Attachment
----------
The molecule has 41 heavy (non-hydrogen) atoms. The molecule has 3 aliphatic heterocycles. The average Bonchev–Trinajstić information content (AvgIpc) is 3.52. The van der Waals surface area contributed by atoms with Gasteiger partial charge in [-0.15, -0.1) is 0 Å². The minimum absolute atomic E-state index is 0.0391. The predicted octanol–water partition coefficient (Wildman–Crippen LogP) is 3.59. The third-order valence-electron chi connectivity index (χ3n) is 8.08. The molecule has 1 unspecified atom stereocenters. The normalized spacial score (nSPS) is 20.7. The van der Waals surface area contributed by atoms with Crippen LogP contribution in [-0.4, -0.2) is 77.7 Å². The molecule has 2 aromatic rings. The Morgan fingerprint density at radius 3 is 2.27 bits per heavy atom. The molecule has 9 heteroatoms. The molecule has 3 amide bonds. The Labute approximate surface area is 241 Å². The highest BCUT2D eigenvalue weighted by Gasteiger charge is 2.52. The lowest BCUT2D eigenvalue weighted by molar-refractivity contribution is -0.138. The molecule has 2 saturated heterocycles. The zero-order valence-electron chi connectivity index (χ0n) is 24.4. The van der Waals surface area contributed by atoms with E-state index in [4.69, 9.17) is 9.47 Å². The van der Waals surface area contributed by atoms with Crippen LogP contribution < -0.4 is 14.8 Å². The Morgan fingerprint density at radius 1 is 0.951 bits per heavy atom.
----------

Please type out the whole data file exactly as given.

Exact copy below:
The molecule has 41 heavy (non-hydrogen) atoms. The molecule has 3 aliphatic heterocycles. The average Bonchev–Trinajstić information content (AvgIpc) is 3.52. The van der Waals surface area contributed by atoms with Gasteiger partial charge in [-0.15, -0.1) is 0 Å². The minimum absolute atomic E-state index is 0.0391. The predicted octanol–water partition coefficient (Wildman–Crippen LogP) is 3.59. The third-order valence-electron chi connectivity index (χ3n) is 8.08. The molecule has 1 unspecified atom stereocenters. The normalized spacial score (nSPS) is 20.7. The van der Waals surface area contributed by atoms with Crippen LogP contribution in [-0.4, -0.2) is 77.7 Å². The molecule has 2 aromatic rings. The Morgan fingerprint density at radius 3 is 2.27 bits per heavy atom. The molecule has 9 heteroatoms. The molecule has 3 amide bonds. The Labute approximate surface area is 241 Å². The highest BCUT2D eigenvalue weighted by Gasteiger charge is 2.52. The lowest BCUT2D eigenvalue weighted by molar-refractivity contribution is -0.138. The molecule has 2 saturated heterocycles. The zero-order valence-electron chi connectivity index (χ0n) is 24.4. The van der Waals surface area contributed by atoms with E-state index in [4.69, 9.17) is 9.47 Å². The van der Waals surface area contributed by atoms with Crippen LogP contribution < -0.4 is 14.8 Å². The Morgan fingerprint density at radius 1 is 0.951 bits per heavy atom.